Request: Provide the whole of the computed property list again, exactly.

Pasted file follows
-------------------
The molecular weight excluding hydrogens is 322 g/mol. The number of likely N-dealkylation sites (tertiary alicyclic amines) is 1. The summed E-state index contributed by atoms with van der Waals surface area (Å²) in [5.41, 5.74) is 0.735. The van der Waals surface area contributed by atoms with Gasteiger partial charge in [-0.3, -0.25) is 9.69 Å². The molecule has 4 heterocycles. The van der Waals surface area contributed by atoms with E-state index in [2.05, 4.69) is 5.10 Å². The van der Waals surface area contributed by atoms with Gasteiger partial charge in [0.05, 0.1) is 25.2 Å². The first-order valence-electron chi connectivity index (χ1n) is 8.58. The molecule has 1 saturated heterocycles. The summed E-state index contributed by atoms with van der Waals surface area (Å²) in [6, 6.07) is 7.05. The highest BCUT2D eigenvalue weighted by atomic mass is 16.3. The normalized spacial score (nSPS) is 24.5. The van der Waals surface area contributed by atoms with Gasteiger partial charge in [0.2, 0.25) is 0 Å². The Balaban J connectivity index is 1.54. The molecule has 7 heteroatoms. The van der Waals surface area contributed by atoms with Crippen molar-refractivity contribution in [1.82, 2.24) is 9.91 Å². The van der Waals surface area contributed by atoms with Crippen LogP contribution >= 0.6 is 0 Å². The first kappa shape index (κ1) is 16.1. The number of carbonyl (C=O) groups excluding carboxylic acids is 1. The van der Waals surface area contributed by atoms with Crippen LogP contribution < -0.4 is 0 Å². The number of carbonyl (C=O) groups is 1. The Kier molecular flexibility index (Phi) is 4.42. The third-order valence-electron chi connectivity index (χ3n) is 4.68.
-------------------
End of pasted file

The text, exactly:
The molecular weight excluding hydrogens is 322 g/mol. The number of likely N-dealkylation sites (tertiary alicyclic amines) is 1. The summed E-state index contributed by atoms with van der Waals surface area (Å²) in [5.41, 5.74) is 0.735. The van der Waals surface area contributed by atoms with Gasteiger partial charge in [-0.3, -0.25) is 9.69 Å². The molecule has 4 heterocycles. The van der Waals surface area contributed by atoms with E-state index in [2.05, 4.69) is 5.10 Å². The van der Waals surface area contributed by atoms with Gasteiger partial charge in [0.05, 0.1) is 25.2 Å². The first-order valence-electron chi connectivity index (χ1n) is 8.58. The molecule has 1 saturated heterocycles. The summed E-state index contributed by atoms with van der Waals surface area (Å²) in [6, 6.07) is 7.05. The highest BCUT2D eigenvalue weighted by atomic mass is 16.3. The normalized spacial score (nSPS) is 24.5. The van der Waals surface area contributed by atoms with Gasteiger partial charge in [0.2, 0.25) is 0 Å². The Balaban J connectivity index is 1.54. The molecule has 7 heteroatoms. The van der Waals surface area contributed by atoms with Crippen molar-refractivity contribution in [1.82, 2.24) is 9.91 Å². The van der Waals surface area contributed by atoms with Crippen LogP contribution >= 0.6 is 0 Å². The first kappa shape index (κ1) is 16.1. The number of carbonyl (C=O) groups excluding carboxylic acids is 1. The van der Waals surface area contributed by atoms with Crippen LogP contribution < -0.4 is 0 Å². The number of carbonyl (C=O) groups is 1. The Kier molecular flexibility index (Phi) is 4.42. The third-order valence-electron chi connectivity index (χ3n) is 4.68.